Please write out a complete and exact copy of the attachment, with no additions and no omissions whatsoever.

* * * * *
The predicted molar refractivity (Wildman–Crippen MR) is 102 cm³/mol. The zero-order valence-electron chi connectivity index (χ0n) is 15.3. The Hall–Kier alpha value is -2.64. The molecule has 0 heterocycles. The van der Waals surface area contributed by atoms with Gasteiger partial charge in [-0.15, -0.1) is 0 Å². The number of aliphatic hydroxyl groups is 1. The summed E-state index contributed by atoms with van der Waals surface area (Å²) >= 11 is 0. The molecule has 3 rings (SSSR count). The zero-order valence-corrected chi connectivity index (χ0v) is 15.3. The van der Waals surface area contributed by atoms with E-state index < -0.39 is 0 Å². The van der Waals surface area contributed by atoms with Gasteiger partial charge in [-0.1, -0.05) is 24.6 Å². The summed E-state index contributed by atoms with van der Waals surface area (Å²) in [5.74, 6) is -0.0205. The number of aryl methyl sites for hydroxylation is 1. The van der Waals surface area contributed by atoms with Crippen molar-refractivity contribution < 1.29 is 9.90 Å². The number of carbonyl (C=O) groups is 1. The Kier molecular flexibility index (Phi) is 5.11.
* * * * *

The predicted molar refractivity (Wildman–Crippen MR) is 102 cm³/mol. The zero-order valence-electron chi connectivity index (χ0n) is 15.3. The Hall–Kier alpha value is -2.64. The molecule has 0 heterocycles. The van der Waals surface area contributed by atoms with Gasteiger partial charge in [-0.15, -0.1) is 0 Å². The number of aliphatic hydroxyl groups is 1. The summed E-state index contributed by atoms with van der Waals surface area (Å²) >= 11 is 0. The molecule has 3 rings (SSSR count). The zero-order valence-corrected chi connectivity index (χ0v) is 15.3. The van der Waals surface area contributed by atoms with E-state index < -0.39 is 0 Å². The van der Waals surface area contributed by atoms with Gasteiger partial charge in [-0.1, -0.05) is 24.6 Å². The summed E-state index contributed by atoms with van der Waals surface area (Å²) in [5.74, 6) is -0.0205. The number of aryl methyl sites for hydroxylation is 1. The van der Waals surface area contributed by atoms with Crippen molar-refractivity contribution < 1.29 is 9.90 Å². The number of carbonyl (C=O) groups is 1. The Kier molecular flexibility index (Phi) is 5.11.